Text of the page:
Mustang muscle car goes electric at US$44,000 price tag

Business | 19 Nov 2019 2:30 pm

Ford Motor is unveiling its first all-electric SUV, marking the start of an avalanche of battery-powered vehicles coming from mainstream and luxury automakers during the next two years that industry analysts say will boost electric vehicle sales.

The “Mustang Mach E,” which will go 230 miles to 300 miles per charge depending on how it is equipped, was unveiled Sunday night ahead of the Los Angeles Auto Show press days.

Ford executives realized in 2017 that they had to offer something more exciting for the first of a new generation of electric vehicles. The company last year it promised six battery electric vehicles by 2022. It also has partnerships with VW and startup Rivian to build more.

To sell them, Ford decided to go to the company’s strengths: pickup trucks, commercial vans and the high-performance Mustang.

“There are going to be plenty of BEV (battery electric) SUVs on the market. Some will have big batteries and double motors and be pretty fast. Some will look really good,” said Jason Castriota, the company’s brand director for electric vehicles. “No one can combine all those elements and create something that will cut right through the clutter,” he said. “Mustang is power.”

The five-passenger Mach E sort of resembles a Mustang, and Ford says it comes close to matching the car’s performance. Engineers say the base model will have a range of about 230 miles per charge, with a long-range option of more than 300 miles. The base version is expected to go from zero to 60 mph in a little over six seconds, Ford said, while the performance GT version will do it in about 3.5 seconds.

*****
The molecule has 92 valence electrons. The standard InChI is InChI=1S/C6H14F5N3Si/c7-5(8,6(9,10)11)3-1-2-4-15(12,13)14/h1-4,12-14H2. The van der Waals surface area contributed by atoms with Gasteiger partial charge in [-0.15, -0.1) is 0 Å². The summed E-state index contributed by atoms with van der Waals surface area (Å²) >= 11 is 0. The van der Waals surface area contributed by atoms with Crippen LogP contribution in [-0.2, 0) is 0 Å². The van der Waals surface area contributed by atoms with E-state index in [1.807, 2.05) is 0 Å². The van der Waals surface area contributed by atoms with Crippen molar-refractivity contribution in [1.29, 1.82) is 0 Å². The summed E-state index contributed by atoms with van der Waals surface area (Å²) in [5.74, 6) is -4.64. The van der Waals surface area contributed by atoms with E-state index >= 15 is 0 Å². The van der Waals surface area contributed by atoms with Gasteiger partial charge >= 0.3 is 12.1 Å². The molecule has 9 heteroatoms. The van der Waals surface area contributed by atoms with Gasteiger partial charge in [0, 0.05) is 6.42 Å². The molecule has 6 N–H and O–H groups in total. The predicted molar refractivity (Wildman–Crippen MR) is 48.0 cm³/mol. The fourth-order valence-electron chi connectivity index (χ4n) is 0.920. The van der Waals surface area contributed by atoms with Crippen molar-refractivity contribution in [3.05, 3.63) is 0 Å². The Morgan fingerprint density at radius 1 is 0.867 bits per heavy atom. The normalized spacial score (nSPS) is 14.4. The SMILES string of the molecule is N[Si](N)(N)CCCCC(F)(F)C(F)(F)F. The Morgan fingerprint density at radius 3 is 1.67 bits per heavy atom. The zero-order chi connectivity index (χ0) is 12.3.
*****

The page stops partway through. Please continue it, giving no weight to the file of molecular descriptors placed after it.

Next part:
The base version is rear-wheel-drive, with all-wheel-drive options. It has the Mustang pony badge on the front and rear, a long hood and a fastback look at the rear. Yet designers preserved rear-seat headroom with a blacked-out glass roof. The Mustang team set up the Mach E’s chassis tuning, which determines its handling. Designers also copied the Mustang’s triple tail lights.

U.S. orders are being taken now, and the SUV will reach showrooms next fall. The base model will start just under US$44,000, with the GT starting around US$65,000. Ford buyers are still eligible for a US$7,500 federal tax credit, which is being phased out at Tesla and General Motors.

Ford has deal with Electrify America and others for a national network that includes over 12,000 charging stations and 35,000 plugs, so EV owners can go on longer trips.

The company also will have 2,100 of its U.S. dealerships certified to service electric vehicles.

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